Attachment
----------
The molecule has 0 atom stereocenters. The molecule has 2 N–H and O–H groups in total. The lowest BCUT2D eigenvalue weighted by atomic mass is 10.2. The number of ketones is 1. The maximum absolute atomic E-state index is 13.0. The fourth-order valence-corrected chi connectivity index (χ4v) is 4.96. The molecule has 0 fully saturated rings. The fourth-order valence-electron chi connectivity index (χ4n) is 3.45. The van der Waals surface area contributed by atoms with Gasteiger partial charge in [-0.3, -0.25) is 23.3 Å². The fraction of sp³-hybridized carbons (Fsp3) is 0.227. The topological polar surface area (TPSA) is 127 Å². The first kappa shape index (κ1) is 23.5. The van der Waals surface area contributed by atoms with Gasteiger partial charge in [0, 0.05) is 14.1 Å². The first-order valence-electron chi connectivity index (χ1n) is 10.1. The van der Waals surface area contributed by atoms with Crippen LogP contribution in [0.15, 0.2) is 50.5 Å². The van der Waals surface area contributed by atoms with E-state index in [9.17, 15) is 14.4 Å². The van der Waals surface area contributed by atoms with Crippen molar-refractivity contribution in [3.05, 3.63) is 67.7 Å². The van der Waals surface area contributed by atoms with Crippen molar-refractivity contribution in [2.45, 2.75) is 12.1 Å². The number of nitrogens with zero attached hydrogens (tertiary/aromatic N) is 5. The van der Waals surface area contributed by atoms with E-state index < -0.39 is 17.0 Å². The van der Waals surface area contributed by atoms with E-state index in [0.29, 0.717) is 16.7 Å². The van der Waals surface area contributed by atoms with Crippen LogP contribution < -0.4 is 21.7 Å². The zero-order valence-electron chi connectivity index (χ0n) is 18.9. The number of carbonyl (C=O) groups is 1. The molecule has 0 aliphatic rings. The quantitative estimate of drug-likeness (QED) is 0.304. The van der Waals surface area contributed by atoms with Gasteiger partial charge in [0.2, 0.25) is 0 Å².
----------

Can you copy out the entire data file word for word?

The molecule has 0 atom stereocenters. The molecule has 2 N–H and O–H groups in total. The lowest BCUT2D eigenvalue weighted by atomic mass is 10.2. The number of ketones is 1. The maximum absolute atomic E-state index is 13.0. The fourth-order valence-corrected chi connectivity index (χ4v) is 4.96. The molecule has 0 fully saturated rings. The fourth-order valence-electron chi connectivity index (χ4n) is 3.45. The van der Waals surface area contributed by atoms with Gasteiger partial charge in [-0.3, -0.25) is 23.3 Å². The fraction of sp³-hybridized carbons (Fsp3) is 0.227. The topological polar surface area (TPSA) is 127 Å². The first kappa shape index (κ1) is 23.5. The van der Waals surface area contributed by atoms with Gasteiger partial charge in [0, 0.05) is 14.1 Å². The first-order valence-electron chi connectivity index (χ1n) is 10.1. The van der Waals surface area contributed by atoms with Crippen LogP contribution in [0.15, 0.2) is 50.5 Å². The van der Waals surface area contributed by atoms with E-state index in [9.17, 15) is 14.4 Å². The van der Waals surface area contributed by atoms with Crippen molar-refractivity contribution in [3.05, 3.63) is 67.7 Å². The van der Waals surface area contributed by atoms with Crippen molar-refractivity contribution in [2.45, 2.75) is 12.1 Å². The number of nitrogens with zero attached hydrogens (tertiary/aromatic N) is 5. The van der Waals surface area contributed by atoms with E-state index < -0.39 is 17.0 Å². The van der Waals surface area contributed by atoms with E-state index in [0.29, 0.717) is 16.7 Å². The van der Waals surface area contributed by atoms with Crippen LogP contribution < -0.4 is 21.7 Å². The zero-order valence-electron chi connectivity index (χ0n) is 18.9. The number of carbonyl (C=O) groups is 1. The molecule has 0 aliphatic rings. The quantitative estimate of drug-likeness (QED) is 0.304. The van der Waals surface area contributed by atoms with Gasteiger partial charge in [0.2, 0.25) is 0 Å².